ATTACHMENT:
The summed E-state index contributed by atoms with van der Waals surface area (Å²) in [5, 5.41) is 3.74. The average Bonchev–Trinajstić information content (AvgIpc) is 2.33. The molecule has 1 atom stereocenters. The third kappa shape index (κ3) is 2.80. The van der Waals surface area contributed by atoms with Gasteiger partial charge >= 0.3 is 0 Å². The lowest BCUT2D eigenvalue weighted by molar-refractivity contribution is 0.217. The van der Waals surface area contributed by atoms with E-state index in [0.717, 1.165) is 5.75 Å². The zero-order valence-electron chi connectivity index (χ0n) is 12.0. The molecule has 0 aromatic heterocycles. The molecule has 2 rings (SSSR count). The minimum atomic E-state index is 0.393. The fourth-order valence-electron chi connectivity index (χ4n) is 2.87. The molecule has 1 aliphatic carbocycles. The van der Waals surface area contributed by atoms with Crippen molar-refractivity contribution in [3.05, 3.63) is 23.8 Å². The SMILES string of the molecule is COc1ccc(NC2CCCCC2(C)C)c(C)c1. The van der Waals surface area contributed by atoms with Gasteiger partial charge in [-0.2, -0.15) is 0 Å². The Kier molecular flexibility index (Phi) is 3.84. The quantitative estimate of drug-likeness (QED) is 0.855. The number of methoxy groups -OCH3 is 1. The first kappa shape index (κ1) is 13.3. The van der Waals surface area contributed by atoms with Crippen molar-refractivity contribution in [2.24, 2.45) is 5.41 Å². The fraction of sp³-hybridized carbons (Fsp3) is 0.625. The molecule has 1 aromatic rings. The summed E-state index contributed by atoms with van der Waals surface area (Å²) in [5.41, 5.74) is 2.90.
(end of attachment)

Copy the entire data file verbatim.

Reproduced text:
The summed E-state index contributed by atoms with van der Waals surface area (Å²) in [5, 5.41) is 3.74. The average Bonchev–Trinajstić information content (AvgIpc) is 2.33. The molecule has 1 atom stereocenters. The third kappa shape index (κ3) is 2.80. The van der Waals surface area contributed by atoms with Gasteiger partial charge >= 0.3 is 0 Å². The lowest BCUT2D eigenvalue weighted by molar-refractivity contribution is 0.217. The van der Waals surface area contributed by atoms with E-state index in [0.717, 1.165) is 5.75 Å². The zero-order valence-electron chi connectivity index (χ0n) is 12.0. The molecule has 0 aromatic heterocycles. The molecule has 2 rings (SSSR count). The minimum atomic E-state index is 0.393. The fourth-order valence-electron chi connectivity index (χ4n) is 2.87. The molecule has 1 aliphatic carbocycles. The van der Waals surface area contributed by atoms with Crippen molar-refractivity contribution in [3.05, 3.63) is 23.8 Å². The SMILES string of the molecule is COc1ccc(NC2CCCCC2(C)C)c(C)c1. The van der Waals surface area contributed by atoms with Gasteiger partial charge in [-0.2, -0.15) is 0 Å². The Kier molecular flexibility index (Phi) is 3.84. The quantitative estimate of drug-likeness (QED) is 0.855. The number of methoxy groups -OCH3 is 1. The first kappa shape index (κ1) is 13.3. The van der Waals surface area contributed by atoms with Crippen molar-refractivity contribution in [2.24, 2.45) is 5.41 Å². The fraction of sp³-hybridized carbons (Fsp3) is 0.625. The molecule has 1 aromatic rings. The summed E-state index contributed by atoms with van der Waals surface area (Å²) in [5.41, 5.74) is 2.90.